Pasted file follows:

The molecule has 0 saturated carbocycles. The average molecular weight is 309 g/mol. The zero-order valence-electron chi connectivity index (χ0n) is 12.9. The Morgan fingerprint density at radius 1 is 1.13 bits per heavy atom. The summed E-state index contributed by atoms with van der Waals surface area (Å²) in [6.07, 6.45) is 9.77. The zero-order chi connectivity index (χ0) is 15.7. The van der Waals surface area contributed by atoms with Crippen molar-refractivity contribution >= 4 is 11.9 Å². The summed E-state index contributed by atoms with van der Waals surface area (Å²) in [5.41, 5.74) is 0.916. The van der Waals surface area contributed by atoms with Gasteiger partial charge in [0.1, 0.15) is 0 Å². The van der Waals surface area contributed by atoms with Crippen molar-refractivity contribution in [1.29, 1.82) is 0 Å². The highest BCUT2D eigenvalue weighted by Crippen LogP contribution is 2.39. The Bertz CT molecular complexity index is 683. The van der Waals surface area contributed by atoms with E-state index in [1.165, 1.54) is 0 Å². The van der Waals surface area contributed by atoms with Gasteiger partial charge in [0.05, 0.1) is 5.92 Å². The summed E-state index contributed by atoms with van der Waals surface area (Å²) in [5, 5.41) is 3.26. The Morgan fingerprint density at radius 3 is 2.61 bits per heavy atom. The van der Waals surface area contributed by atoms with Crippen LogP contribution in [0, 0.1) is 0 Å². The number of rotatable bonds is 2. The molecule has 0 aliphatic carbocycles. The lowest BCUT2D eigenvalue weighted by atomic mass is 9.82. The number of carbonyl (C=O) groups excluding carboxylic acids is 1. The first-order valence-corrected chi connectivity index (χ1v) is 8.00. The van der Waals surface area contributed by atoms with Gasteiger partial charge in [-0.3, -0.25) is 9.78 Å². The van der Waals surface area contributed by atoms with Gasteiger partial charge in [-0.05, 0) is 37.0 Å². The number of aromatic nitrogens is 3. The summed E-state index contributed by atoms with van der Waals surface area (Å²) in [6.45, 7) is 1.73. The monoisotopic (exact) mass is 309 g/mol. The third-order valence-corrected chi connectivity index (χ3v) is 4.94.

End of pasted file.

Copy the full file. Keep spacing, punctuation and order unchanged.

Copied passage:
The molecule has 0 saturated carbocycles. The average molecular weight is 309 g/mol. The zero-order valence-electron chi connectivity index (χ0n) is 12.9. The Morgan fingerprint density at radius 1 is 1.13 bits per heavy atom. The summed E-state index contributed by atoms with van der Waals surface area (Å²) in [6.07, 6.45) is 9.77. The zero-order chi connectivity index (χ0) is 15.7. The van der Waals surface area contributed by atoms with Crippen molar-refractivity contribution >= 4 is 11.9 Å². The summed E-state index contributed by atoms with van der Waals surface area (Å²) in [5.41, 5.74) is 0.916. The van der Waals surface area contributed by atoms with Gasteiger partial charge in [0.1, 0.15) is 0 Å². The van der Waals surface area contributed by atoms with Crippen molar-refractivity contribution in [1.29, 1.82) is 0 Å². The highest BCUT2D eigenvalue weighted by Crippen LogP contribution is 2.39. The Bertz CT molecular complexity index is 683. The van der Waals surface area contributed by atoms with E-state index in [1.165, 1.54) is 0 Å². The van der Waals surface area contributed by atoms with Gasteiger partial charge in [0.05, 0.1) is 5.92 Å². The summed E-state index contributed by atoms with van der Waals surface area (Å²) in [5, 5.41) is 3.26. The Morgan fingerprint density at radius 3 is 2.61 bits per heavy atom. The van der Waals surface area contributed by atoms with Crippen LogP contribution in [0, 0.1) is 0 Å². The number of rotatable bonds is 2. The molecule has 0 aliphatic carbocycles. The lowest BCUT2D eigenvalue weighted by atomic mass is 9.82. The number of carbonyl (C=O) groups excluding carboxylic acids is 1. The first-order valence-corrected chi connectivity index (χ1v) is 8.00. The van der Waals surface area contributed by atoms with Gasteiger partial charge in [-0.3, -0.25) is 9.78 Å². The van der Waals surface area contributed by atoms with Gasteiger partial charge in [-0.05, 0) is 37.0 Å². The number of aromatic nitrogens is 3. The summed E-state index contributed by atoms with van der Waals surface area (Å²) in [6.45, 7) is 1.73. The monoisotopic (exact) mass is 309 g/mol. The third-order valence-corrected chi connectivity index (χ3v) is 4.94.